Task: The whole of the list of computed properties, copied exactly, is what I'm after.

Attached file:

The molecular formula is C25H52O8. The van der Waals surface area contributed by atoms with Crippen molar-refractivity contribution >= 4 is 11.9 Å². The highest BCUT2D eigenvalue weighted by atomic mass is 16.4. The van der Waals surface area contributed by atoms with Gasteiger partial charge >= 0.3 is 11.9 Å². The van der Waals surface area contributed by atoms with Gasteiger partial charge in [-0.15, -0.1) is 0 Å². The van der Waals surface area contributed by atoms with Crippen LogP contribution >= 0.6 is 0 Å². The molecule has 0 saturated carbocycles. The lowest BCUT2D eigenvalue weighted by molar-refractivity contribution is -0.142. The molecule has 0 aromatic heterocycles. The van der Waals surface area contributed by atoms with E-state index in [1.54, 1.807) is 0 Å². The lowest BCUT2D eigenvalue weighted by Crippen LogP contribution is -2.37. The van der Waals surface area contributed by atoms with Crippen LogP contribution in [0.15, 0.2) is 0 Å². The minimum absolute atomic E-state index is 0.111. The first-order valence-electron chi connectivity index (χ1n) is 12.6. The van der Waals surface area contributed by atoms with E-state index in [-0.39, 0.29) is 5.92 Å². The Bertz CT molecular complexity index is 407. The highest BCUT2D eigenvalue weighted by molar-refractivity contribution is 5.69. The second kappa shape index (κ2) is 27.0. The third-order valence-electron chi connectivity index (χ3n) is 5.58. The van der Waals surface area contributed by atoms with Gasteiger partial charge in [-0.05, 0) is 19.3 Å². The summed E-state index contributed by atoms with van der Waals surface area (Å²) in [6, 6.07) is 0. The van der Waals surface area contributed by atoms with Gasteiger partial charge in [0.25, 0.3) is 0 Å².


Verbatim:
The molecular formula is C25H52O8. The van der Waals surface area contributed by atoms with Crippen molar-refractivity contribution >= 4 is 11.9 Å². The highest BCUT2D eigenvalue weighted by atomic mass is 16.4. The van der Waals surface area contributed by atoms with Gasteiger partial charge >= 0.3 is 11.9 Å². The van der Waals surface area contributed by atoms with Gasteiger partial charge in [-0.15, -0.1) is 0 Å². The van der Waals surface area contributed by atoms with Crippen LogP contribution >= 0.6 is 0 Å². The molecule has 0 saturated carbocycles. The lowest BCUT2D eigenvalue weighted by molar-refractivity contribution is -0.142. The molecule has 0 aromatic heterocycles. The van der Waals surface area contributed by atoms with E-state index in [1.54, 1.807) is 0 Å². The lowest BCUT2D eigenvalue weighted by Crippen LogP contribution is -2.37. The van der Waals surface area contributed by atoms with Crippen LogP contribution in [0.15, 0.2) is 0 Å². The minimum absolute atomic E-state index is 0.111. The first-order valence-electron chi connectivity index (χ1n) is 12.6. The van der Waals surface area contributed by atoms with E-state index in [-0.39, 0.29) is 5.92 Å². The Bertz CT molecular complexity index is 407. The highest BCUT2D eigenvalue weighted by molar-refractivity contribution is 5.69. The second kappa shape index (κ2) is 27.0. The third-order valence-electron chi connectivity index (χ3n) is 5.58. The van der Waals surface area contributed by atoms with Gasteiger partial charge in [-0.05, 0) is 19.3 Å². The summed E-state index contributed by atoms with van der Waals surface area (Å²) in [6, 6.07) is 0. The van der Waals surface area contributed by atoms with Gasteiger partial charge in [0.25, 0.3) is 0 Å².